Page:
11

I use firefox version > 3.5 (3.5.,3.6.,4.*) and I try to specify archive and codebase property correctly but it doesn't work. My main class for applet is situated in the archive and some necessary classes that are loaded during runtime are situated in the codebase. If I specify only the archive then the applet is loaded but the classes from codebase are missing. If I specify the archive and the codebase then the applet can't be loaded. It looks like applet try to load main class from codebase folder and doesn't look into the archive file.

<html>    
<body>
<applet width=600 height=300 code="MyClass.class" 
  type="application/x-java-applet;jpi-version=6" 
  archive="http://myurl.com/archive/myjar.jar" 
  codebase="http://myurl.com/classes">
    no applet
</applet>
</body>    
</html>

Main class is situated in http://myurl.com/archive/myjar.jar and runtime classes are situated in http://myurl.com/classes.

2
  • 2
    Show us your short but complete example HTML, along with a description of the directory structure containing each of the resources. May 10, 2011 at 8:21
  • There is an option (with a param tag inside the applet tag) to switch the codebase off. I believe the old MRJ on the Mac, always ignored the codebase if you had an archive. / Not sure if the codebase requires a trailing /. May 10, 2011 at 10:26

1 Answer 1

22

Attribute codebase specifies the base URL of the applet - the directory that contains the applet's code. It is used while searching jar files in archive attribute, in such a way that all jars in archive attribute are searched relative to codebase.
So. When you use archive="http://myurl.com/archive/myjar.jar" and codebase="http://myurl.com/classes" together it means: find "http://myurl.com/archive/myjar.jar" in "http://myurl.com/classes" folder.
I.e. the full search path is "http://myurl.com/classes/http://myurl.com/archive/myjar.jar". And of course it can't be found!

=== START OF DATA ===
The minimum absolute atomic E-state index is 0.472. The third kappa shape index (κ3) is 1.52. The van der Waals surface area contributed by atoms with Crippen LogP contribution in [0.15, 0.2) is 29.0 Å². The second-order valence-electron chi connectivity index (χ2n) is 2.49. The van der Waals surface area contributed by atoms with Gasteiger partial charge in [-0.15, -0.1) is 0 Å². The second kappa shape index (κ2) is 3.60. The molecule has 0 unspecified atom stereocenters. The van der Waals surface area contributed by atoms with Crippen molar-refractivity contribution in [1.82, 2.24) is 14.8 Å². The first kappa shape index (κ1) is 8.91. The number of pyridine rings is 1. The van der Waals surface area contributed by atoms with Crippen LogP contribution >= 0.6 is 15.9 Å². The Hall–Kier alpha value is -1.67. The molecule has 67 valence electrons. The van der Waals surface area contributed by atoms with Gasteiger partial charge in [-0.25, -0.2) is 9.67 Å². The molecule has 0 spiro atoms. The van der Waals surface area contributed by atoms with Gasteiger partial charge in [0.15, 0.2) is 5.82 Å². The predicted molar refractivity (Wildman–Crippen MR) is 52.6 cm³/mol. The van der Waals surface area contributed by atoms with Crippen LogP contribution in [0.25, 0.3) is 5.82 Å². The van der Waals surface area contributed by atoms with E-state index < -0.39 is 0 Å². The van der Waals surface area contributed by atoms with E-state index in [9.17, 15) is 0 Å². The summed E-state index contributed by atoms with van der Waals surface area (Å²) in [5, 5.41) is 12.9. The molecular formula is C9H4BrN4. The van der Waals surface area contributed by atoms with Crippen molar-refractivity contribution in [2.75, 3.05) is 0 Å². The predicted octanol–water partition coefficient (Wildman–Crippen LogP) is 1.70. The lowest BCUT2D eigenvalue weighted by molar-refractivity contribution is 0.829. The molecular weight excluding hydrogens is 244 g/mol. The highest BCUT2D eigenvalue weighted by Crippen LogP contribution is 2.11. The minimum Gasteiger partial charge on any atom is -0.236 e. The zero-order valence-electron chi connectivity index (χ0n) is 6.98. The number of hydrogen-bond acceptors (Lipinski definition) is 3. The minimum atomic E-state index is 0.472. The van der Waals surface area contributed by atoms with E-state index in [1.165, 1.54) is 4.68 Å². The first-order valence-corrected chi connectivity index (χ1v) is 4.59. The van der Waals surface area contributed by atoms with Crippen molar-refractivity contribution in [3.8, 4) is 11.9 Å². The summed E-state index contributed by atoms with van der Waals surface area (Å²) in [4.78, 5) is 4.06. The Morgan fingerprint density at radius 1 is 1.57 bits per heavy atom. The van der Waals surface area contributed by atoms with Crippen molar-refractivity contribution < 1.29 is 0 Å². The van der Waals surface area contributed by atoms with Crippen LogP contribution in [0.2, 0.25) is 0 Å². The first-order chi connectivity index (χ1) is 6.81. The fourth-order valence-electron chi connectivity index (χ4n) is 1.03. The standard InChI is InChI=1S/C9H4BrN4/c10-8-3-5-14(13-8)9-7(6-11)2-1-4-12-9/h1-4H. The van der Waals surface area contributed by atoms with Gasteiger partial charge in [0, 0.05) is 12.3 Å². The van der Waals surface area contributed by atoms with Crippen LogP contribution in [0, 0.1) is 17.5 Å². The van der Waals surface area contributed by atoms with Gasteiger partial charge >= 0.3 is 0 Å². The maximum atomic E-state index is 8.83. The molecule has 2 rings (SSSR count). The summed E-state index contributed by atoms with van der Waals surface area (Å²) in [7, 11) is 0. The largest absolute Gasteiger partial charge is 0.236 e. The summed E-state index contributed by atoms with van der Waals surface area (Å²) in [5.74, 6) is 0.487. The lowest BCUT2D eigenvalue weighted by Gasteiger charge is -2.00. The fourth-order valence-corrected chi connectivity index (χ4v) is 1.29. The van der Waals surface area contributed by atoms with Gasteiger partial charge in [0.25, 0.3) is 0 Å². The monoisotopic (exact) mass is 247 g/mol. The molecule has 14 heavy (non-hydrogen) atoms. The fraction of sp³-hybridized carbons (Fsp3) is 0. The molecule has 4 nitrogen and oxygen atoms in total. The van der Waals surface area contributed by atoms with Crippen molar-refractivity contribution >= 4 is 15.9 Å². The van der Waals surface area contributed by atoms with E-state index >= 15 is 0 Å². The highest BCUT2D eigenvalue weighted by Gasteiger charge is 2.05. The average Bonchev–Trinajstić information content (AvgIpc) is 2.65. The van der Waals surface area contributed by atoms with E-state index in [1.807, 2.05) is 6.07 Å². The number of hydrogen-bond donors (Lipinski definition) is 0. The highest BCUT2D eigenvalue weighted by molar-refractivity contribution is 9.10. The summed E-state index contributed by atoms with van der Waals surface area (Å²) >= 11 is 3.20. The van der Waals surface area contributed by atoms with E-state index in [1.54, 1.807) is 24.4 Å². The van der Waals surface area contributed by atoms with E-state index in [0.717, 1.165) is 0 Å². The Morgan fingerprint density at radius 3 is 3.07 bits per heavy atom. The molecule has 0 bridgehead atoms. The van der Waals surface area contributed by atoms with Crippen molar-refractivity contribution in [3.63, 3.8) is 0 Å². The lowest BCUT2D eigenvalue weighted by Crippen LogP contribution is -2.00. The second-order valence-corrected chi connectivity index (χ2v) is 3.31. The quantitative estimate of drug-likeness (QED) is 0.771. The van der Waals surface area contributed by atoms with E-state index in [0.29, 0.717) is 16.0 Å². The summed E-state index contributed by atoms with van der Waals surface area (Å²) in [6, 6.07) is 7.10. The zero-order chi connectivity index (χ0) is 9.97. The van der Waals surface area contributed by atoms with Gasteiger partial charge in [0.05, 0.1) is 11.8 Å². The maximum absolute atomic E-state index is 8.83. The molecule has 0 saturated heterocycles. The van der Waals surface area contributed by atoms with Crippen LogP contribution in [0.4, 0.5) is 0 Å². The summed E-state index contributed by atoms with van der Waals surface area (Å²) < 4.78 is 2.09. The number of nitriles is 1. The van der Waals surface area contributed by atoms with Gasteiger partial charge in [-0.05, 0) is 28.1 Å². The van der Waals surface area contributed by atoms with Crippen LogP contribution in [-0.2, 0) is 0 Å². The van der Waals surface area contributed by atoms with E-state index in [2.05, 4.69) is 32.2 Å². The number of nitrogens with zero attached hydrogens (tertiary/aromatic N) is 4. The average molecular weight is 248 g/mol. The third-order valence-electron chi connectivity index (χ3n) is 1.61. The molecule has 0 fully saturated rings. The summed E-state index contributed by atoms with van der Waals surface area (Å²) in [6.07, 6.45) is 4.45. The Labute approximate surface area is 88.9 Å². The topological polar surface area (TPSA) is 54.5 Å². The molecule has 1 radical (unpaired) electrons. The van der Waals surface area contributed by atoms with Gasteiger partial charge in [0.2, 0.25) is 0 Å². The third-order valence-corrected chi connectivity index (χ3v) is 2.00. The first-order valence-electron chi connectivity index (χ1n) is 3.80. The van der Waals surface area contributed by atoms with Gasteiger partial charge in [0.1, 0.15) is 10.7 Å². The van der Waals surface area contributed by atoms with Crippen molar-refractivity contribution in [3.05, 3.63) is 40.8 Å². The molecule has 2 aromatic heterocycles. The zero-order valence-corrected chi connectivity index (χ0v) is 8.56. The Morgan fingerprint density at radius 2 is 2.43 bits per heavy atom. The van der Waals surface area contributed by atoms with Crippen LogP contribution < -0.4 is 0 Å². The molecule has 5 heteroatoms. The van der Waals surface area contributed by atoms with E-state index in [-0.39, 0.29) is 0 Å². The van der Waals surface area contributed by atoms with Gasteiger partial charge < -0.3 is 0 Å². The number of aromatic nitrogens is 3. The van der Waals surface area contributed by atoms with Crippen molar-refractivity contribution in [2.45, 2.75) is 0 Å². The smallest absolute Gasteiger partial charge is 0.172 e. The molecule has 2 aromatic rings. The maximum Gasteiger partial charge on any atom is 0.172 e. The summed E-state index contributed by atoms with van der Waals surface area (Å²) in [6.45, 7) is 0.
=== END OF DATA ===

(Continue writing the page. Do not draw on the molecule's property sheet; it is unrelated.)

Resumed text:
Also, classes, whose jar-files aren't specified in the archive attribute, can't be found without codebase attribute. I.e. if there is no codebase then there is no way to find your classes in "http://myurl.com/classes" folder.

You can find more details in the Deploying With the Applet Tag tutorial.

I suggest the following solution:

  1. Place myjar.jar in the http://myurl.com/classes folder;
  2. Assuming your MyClass.class is in default package, and in the "http://myurl.com/archive/myjar.jar", the following code should work:

<html>    
<body>
<applet width=600 height=300 code="MyClass" 
  type="application/x-java-applet;jpi-version=6" 
  archive="myjar.jar" 
  codebase="http://myurl.com/classes">
   no applet
</applet>
</body>    
</html>
6
  • 1
    Great answer. :) Re. classes directory. I find that confusing & prefer lib (which is also shorter ;) ). The type="application/x-java-applet;jpi-version=6" also reminded me of deployJava.js to handle the ugly details of deciding exactly what to write according to browser (& browser version) & OS. Jan 14, 2013 at 3:20
  • classes directory was suggested only to give the faster solution in given conditions. :) Of course lib dir should be used instead.
    – MockerTim
    Jan 23, 2013 at 9:44
  • "give the faster solution in given conditions" If the matter were 'service within 6 hours' the OP could not have any complaints. ;) Your answer immediately(1) got my +1. :) 1) Well 'immediately' after I saw it and probably before making the comment. Jan 23, 2013 at 9:48
  • @JakeGould Please, do not touch the post if you do not know how to properly format it. Your edit made html invisible!
    – MockerTim
    Feb 2, 2014 at 21:00
  • 1
    @MockerTim My bad. I saw the ---> and that seemed like a mistake to me. Can you explain—or provide a link—to explain why that ---> is needed? Feb 3, 2014 at 4:04

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